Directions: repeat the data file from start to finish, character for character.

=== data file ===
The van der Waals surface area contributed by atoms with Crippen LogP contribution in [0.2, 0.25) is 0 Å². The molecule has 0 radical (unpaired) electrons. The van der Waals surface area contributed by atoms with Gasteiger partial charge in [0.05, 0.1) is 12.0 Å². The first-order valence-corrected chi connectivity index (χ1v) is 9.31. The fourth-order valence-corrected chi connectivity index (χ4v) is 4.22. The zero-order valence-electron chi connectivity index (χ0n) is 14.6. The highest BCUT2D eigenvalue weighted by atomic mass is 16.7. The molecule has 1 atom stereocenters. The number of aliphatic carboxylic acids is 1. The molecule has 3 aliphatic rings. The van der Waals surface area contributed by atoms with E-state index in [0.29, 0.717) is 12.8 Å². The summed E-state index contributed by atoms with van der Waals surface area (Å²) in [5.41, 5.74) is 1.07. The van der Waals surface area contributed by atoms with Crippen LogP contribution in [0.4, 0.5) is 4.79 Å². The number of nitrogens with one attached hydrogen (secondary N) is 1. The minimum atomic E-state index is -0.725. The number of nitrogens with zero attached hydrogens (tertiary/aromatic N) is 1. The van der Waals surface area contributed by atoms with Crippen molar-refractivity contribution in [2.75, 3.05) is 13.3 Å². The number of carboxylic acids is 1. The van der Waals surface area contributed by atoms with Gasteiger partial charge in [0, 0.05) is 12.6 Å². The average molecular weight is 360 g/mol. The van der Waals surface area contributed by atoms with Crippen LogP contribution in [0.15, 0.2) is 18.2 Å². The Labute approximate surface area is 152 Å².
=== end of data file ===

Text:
The van der Waals surface area contributed by atoms with Crippen LogP contribution in [0.2, 0.25) is 0 Å². The molecule has 0 radical (unpaired) electrons. The van der Waals surface area contributed by atoms with Gasteiger partial charge in [0.05, 0.1) is 12.0 Å². The first-order valence-corrected chi connectivity index (χ1v) is 9.31. The fourth-order valence-corrected chi connectivity index (χ4v) is 4.22. The zero-order valence-electron chi connectivity index (χ0n) is 14.6. The highest BCUT2D eigenvalue weighted by atomic mass is 16.7. The molecule has 1 atom stereocenters. The number of aliphatic carboxylic acids is 1. The molecule has 3 aliphatic rings. The van der Waals surface area contributed by atoms with E-state index in [0.29, 0.717) is 12.8 Å². The summed E-state index contributed by atoms with van der Waals surface area (Å²) in [5.41, 5.74) is 1.07. The van der Waals surface area contributed by atoms with Crippen LogP contribution in [0.4, 0.5) is 4.79 Å². The number of nitrogens with one attached hydrogen (secondary N) is 1. The minimum atomic E-state index is -0.725. The number of nitrogens with zero attached hydrogens (tertiary/aromatic N) is 1. The van der Waals surface area contributed by atoms with Crippen molar-refractivity contribution in [2.75, 3.05) is 13.3 Å². The number of carboxylic acids is 1. The van der Waals surface area contributed by atoms with Gasteiger partial charge in [0, 0.05) is 12.6 Å². The average molecular weight is 360 g/mol. The van der Waals surface area contributed by atoms with Crippen LogP contribution in [0.15, 0.2) is 18.2 Å². The Labute approximate surface area is 152 Å².